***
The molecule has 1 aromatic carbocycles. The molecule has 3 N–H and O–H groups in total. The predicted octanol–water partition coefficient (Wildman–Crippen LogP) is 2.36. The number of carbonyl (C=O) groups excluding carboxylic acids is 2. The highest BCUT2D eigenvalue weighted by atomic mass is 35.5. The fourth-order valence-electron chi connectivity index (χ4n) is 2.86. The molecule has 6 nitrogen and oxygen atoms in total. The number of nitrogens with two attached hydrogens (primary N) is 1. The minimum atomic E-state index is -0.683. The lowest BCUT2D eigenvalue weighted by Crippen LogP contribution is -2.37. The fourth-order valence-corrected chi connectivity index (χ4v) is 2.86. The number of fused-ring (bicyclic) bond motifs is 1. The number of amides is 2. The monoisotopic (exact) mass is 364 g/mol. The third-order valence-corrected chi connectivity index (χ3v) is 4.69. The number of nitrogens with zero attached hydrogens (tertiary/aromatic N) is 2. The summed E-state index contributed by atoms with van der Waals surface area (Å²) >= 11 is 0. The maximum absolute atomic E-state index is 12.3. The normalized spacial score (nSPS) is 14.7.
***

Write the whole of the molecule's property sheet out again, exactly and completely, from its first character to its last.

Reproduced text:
The molecule has 1 aromatic carbocycles. The molecule has 3 N–H and O–H groups in total. The predicted octanol–water partition coefficient (Wildman–Crippen LogP) is 2.36. The number of carbonyl (C=O) groups excluding carboxylic acids is 2. The highest BCUT2D eigenvalue weighted by atomic mass is 35.5. The fourth-order valence-electron chi connectivity index (χ4n) is 2.86. The molecule has 6 nitrogen and oxygen atoms in total. The number of nitrogens with two attached hydrogens (primary N) is 1. The minimum atomic E-state index is -0.683. The lowest BCUT2D eigenvalue weighted by Crippen LogP contribution is -2.37. The fourth-order valence-corrected chi connectivity index (χ4v) is 2.86. The number of fused-ring (bicyclic) bond motifs is 1. The number of amides is 2. The monoisotopic (exact) mass is 364 g/mol. The third-order valence-corrected chi connectivity index (χ3v) is 4.69. The number of nitrogens with zero attached hydrogens (tertiary/aromatic N) is 2. The summed E-state index contributed by atoms with van der Waals surface area (Å²) >= 11 is 0. The maximum absolute atomic E-state index is 12.3. The normalized spacial score (nSPS) is 14.7.